Olive oil is commonly used in Greek Cuisine even for baking cakes, sweets and pastries. The olive oil adds lightness to the cake, and the apricot adds a welcome tangy tartness to the subtle savoury taste of the olive oil. In fact, whilst living in Greece, I don’t recall butter ever being kept in the fridge.
In this case I have used Turkish dried apricots as they are semi-dried and pre-soaked them to bring them back to life. Traditionally, slightly over-ripe fresh apricots would be used. To replicate the moist, soft and gouey texture of the fresh apricots, they were soaked in hot water briefly, allowed to soften and then strained.
Yes, this cake is not ladden with chocolate, butter, cream or sugar as we are all accustomed to in modern society. It won’t fail to please even the most addicted sweet tooth.
Serve with ricotta, yoghurt or cream.
140g caster sugar
100g extra virgin olive oil
2 eggs (2 x 60g)
250g Self Raising Flour
50g Almond Meal
1/2 tspn bicarbonate
300g Turkish dried apricots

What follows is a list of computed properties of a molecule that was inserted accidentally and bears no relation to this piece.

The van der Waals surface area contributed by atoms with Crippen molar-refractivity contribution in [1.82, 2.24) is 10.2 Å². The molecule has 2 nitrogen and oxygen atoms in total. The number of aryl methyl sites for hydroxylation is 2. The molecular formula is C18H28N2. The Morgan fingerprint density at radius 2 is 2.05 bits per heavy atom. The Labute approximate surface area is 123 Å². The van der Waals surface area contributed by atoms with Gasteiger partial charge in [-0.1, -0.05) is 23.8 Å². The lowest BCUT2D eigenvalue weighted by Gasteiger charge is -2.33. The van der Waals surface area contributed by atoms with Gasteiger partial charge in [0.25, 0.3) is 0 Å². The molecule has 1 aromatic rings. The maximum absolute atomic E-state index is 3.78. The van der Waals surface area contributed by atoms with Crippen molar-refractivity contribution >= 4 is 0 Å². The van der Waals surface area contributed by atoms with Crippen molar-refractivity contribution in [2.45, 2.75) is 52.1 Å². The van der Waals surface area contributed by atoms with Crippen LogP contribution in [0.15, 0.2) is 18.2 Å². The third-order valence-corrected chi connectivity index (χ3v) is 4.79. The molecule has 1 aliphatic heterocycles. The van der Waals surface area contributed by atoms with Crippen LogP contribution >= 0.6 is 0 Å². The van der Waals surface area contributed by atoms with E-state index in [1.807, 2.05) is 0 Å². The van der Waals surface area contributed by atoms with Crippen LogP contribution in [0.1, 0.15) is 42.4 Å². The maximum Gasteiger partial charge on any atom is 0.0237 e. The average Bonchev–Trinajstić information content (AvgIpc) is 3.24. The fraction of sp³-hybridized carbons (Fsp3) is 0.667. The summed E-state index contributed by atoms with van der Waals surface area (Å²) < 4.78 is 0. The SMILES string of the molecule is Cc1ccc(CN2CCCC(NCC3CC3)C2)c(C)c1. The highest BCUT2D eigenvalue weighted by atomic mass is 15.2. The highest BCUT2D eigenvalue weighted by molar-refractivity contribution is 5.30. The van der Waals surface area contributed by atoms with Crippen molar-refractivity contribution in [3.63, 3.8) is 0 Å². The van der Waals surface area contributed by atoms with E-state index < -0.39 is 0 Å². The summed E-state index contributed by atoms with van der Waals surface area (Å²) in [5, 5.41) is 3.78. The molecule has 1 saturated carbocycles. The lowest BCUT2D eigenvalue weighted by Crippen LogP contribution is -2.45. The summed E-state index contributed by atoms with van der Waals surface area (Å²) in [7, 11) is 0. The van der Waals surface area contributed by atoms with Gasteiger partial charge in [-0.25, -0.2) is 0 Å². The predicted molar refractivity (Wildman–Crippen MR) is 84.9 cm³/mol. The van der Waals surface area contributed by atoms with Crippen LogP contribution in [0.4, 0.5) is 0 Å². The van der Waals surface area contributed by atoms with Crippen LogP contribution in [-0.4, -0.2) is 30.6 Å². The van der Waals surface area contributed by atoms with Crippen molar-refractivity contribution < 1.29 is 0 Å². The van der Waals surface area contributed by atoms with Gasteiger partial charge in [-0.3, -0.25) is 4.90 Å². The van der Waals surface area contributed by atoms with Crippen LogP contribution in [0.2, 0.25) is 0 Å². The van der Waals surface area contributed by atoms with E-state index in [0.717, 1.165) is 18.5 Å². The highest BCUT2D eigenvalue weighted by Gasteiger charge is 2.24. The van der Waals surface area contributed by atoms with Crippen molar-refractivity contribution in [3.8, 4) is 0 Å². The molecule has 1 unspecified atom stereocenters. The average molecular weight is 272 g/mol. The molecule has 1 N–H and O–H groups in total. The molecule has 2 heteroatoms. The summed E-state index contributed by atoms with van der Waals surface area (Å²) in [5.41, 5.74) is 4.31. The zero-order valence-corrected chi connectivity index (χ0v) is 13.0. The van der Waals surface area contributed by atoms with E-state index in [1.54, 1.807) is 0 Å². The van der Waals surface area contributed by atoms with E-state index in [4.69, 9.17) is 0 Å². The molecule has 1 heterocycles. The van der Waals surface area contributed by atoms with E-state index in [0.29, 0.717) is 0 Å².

300g boiled hot water
Zest of one whole lemon ( don’t be shy all the zest )
1 tbspn Brown sugar
Juice of one lemon
Preheat oven to 180 degree Celsius.
Add boiled water to apricots and allow apricots to soften for 3 minutes. Strain the apricots. You don’t need to keep the water.
In a saucepan add the sugar, milk, lemon zest and cook on low heat until the sugar dissolves. Try not to let the milk boil as it may curdle.
Let the milk and sugar mixture cool down and add the olive oil and lightly beatedn egg. Mix with a whisk.
Add the almond meal, Sifted flour and bicarbonate. Stir through with a wooden spoon.
I use a 23cm round tin, and baked for approximatly 40 mins. Ovens vary, cake batter consistency will vary so do keep an eye on your cake. Line the cake tin well. There is nothing worse than the apricots sticking to the tin while the rest of the cake peels off.
Sprinkle brown sugar and arrange the apricots carefully into a thin layer. Poor lemon juice.
Add the cake batter, and level it out. Bake in 180 degree fan forced oven for 40 minutes.
To test for readiness, this is a simple cake and the traditional method of using a dry skewer to pierce through the middle of cake. If it comes out clean it is ready.